APA Promotes Psychological Science on Capitol Hill


The APA Public Policy office organized an exhibit featuring psychological research for the March 19 Coalition for National Science Fudning (CNSF) Capitol Hill Exhibit and Reception. This event, organized to showcase the research supported by the National Science Foundation (NSF), was designed to educate and inform members of Congress and their staffs about NSF and the importance of its support for basic research.

APA's exhibit featured the research of David Rosenbaum, PhD, of Pennsylvania State University, who is conducting NSF-supported research on how the human brain controls movement. Dr. Rosenbaum's theory of "learned stored postures" hypothesizes that the body uses a relatively small set of stored postures to, for instance, reach for objects. These stored postures are learned throughout a person's life. This is in contrast to conventional theory that suggests that the brain tests a huge number of possible movements to achieve a single task, such as reaching for an object.

The APA exhibit demonstrated a computer program that generates stick figures based on a mathematical model developed from this theory. Dr. Rosenbaum then compared actual human movements with those predicted by his model.

Also featured at the APA exhibit was research being done at the University of Pennsylvania's Institute for Research in Cognitive Science (IRCS) by Breck Baldwin, PhD. Dr. Baldwin's research on text summarization promises to help focus and reduce the overload of information now being produced and disseminated via the Internet and World Wide Web. His work in psycholinguistics demonstrates the unique nature of the research possible at the NSF-supported Institute.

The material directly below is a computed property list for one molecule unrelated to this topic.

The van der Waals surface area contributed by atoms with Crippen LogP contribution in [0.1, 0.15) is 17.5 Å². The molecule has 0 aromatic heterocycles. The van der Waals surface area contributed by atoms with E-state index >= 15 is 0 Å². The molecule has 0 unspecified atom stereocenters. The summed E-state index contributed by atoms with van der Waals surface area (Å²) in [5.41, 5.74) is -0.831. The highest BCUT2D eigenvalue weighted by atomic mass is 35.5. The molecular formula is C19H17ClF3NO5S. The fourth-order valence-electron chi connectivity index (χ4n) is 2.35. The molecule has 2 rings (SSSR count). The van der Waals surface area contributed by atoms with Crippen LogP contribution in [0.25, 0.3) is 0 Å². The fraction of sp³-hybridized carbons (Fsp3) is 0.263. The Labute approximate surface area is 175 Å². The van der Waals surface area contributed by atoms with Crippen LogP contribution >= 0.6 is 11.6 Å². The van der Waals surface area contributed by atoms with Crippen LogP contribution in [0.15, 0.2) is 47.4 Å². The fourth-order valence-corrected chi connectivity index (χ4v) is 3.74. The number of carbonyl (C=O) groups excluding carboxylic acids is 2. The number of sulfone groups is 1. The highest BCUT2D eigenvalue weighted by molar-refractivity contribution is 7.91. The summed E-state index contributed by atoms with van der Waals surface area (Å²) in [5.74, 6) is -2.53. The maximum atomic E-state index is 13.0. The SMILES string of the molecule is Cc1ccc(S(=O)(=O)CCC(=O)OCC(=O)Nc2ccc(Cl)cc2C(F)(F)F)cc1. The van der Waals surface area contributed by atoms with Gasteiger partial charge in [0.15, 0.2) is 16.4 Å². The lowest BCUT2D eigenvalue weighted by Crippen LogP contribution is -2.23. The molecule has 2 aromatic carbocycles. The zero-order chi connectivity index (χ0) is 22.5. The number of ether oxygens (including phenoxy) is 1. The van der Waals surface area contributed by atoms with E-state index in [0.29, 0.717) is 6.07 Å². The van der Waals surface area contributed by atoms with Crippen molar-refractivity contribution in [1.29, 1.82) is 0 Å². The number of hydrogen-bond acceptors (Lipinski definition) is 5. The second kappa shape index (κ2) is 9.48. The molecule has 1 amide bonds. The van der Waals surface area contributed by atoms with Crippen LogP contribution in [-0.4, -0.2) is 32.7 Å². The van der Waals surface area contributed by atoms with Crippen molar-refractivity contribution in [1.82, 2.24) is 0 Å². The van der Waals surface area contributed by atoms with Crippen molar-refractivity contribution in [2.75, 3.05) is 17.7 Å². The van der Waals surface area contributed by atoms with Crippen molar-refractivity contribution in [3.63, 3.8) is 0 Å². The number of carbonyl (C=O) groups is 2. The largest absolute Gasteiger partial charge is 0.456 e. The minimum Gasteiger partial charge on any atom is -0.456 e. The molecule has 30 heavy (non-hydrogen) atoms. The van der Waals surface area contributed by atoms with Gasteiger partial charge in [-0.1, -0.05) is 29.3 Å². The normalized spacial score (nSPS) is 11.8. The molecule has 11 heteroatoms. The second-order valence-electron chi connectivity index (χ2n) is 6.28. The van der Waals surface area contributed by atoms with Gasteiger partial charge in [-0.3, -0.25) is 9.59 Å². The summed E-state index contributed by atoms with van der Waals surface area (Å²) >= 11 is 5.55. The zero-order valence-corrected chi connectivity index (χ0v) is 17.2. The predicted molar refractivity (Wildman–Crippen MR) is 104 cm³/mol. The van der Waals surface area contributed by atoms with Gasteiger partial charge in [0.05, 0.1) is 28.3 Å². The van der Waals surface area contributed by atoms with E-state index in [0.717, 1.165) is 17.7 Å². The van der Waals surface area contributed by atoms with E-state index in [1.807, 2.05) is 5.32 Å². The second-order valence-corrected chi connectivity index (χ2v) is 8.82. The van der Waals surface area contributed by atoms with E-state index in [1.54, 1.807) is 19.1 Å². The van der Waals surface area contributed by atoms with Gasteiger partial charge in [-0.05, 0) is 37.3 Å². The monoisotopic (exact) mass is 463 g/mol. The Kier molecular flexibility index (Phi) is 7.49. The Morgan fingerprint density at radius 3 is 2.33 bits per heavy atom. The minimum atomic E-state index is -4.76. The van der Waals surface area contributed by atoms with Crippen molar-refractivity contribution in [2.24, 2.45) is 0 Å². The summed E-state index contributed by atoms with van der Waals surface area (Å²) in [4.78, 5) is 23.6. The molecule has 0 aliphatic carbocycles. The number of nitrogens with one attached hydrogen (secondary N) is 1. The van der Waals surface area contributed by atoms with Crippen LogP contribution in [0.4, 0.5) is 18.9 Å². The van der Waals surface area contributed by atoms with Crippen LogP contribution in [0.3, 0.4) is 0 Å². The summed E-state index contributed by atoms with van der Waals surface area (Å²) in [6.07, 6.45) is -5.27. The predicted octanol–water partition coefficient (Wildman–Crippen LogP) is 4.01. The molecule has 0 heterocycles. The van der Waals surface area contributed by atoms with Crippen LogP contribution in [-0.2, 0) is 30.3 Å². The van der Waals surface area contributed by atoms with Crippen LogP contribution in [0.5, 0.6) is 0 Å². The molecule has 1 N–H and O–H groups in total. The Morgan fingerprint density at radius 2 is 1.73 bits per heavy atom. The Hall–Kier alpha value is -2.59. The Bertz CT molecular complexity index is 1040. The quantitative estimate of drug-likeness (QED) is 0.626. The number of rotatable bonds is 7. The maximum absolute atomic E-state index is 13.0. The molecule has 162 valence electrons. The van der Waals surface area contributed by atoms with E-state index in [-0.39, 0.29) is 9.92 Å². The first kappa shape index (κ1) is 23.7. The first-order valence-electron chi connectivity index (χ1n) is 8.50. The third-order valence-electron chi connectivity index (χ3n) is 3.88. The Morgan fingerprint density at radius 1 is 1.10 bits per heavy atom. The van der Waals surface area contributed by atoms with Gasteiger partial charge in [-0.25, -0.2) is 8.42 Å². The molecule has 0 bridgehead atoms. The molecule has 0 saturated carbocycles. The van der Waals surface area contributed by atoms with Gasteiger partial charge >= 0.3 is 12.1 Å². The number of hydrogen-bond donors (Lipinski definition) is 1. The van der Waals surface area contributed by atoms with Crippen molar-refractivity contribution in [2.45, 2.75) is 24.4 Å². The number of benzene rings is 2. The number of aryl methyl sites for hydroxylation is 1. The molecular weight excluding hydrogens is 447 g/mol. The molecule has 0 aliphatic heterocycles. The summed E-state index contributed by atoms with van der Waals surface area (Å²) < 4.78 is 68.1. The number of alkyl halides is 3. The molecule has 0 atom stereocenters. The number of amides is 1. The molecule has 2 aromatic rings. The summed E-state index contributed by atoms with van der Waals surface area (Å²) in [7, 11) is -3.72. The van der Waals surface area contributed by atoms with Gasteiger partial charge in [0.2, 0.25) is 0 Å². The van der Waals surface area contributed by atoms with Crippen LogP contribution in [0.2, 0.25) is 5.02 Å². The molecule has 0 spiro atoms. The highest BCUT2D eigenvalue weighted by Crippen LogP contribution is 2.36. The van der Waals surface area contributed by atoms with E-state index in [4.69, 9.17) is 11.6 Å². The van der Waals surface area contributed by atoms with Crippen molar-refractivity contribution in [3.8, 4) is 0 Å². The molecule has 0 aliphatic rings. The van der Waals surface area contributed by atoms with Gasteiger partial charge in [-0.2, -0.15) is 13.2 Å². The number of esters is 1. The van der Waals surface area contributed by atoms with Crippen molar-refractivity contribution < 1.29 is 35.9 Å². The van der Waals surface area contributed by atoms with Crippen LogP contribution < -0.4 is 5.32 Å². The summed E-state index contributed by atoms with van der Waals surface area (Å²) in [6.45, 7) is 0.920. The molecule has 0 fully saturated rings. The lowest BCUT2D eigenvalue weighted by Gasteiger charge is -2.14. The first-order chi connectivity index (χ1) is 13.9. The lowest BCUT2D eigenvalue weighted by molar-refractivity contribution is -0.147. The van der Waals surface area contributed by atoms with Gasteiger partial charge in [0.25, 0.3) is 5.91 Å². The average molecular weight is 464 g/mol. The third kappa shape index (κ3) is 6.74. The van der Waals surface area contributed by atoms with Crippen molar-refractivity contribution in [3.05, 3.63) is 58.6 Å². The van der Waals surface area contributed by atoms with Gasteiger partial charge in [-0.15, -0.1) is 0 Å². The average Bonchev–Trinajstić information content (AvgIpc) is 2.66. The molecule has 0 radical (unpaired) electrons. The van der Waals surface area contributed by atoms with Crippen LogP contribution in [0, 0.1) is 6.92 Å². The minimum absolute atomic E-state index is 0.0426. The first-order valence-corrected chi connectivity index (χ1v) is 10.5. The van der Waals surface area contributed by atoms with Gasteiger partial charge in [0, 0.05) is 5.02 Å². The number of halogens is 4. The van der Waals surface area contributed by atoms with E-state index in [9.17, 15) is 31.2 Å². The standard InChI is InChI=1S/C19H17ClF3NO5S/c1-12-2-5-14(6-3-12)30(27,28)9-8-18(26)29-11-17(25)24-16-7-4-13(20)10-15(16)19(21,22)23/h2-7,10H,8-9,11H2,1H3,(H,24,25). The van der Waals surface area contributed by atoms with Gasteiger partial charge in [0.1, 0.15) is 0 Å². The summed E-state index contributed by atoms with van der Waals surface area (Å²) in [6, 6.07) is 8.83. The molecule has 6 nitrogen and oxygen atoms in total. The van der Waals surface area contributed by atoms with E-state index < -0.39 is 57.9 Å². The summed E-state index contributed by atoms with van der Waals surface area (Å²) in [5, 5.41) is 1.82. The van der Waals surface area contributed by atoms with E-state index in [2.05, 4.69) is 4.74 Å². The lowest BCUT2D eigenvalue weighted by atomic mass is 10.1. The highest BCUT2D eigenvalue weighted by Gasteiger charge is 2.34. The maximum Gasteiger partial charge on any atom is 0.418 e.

Those visiting the APA exhibit included Rep. Roscoe Bartlett (R-MD), who serves on the House Science Committee. Staff from the House Budget Committee and the House Science Committee also learned about this research supported by NSF's Social, Behavioral and Economic Sciences Directorate (SBE), as did staff from the personal offices of several representatives. In addition, NSF Director Neal Lane, PhD, and Deputy Director Anne Petersen, PhD, had an opportunity to talk with Dr. Rosenbaum and Dr. Baldwin about their research.

This event is one of the few organized for easy access by busy members of Congress and their staffs. Positive comments from attendees have reinforced the value of such events to inform Members about the basic research being funded with federal dollars.

For more information, contact Elizabeth Baldwin in the Public Policy Office.


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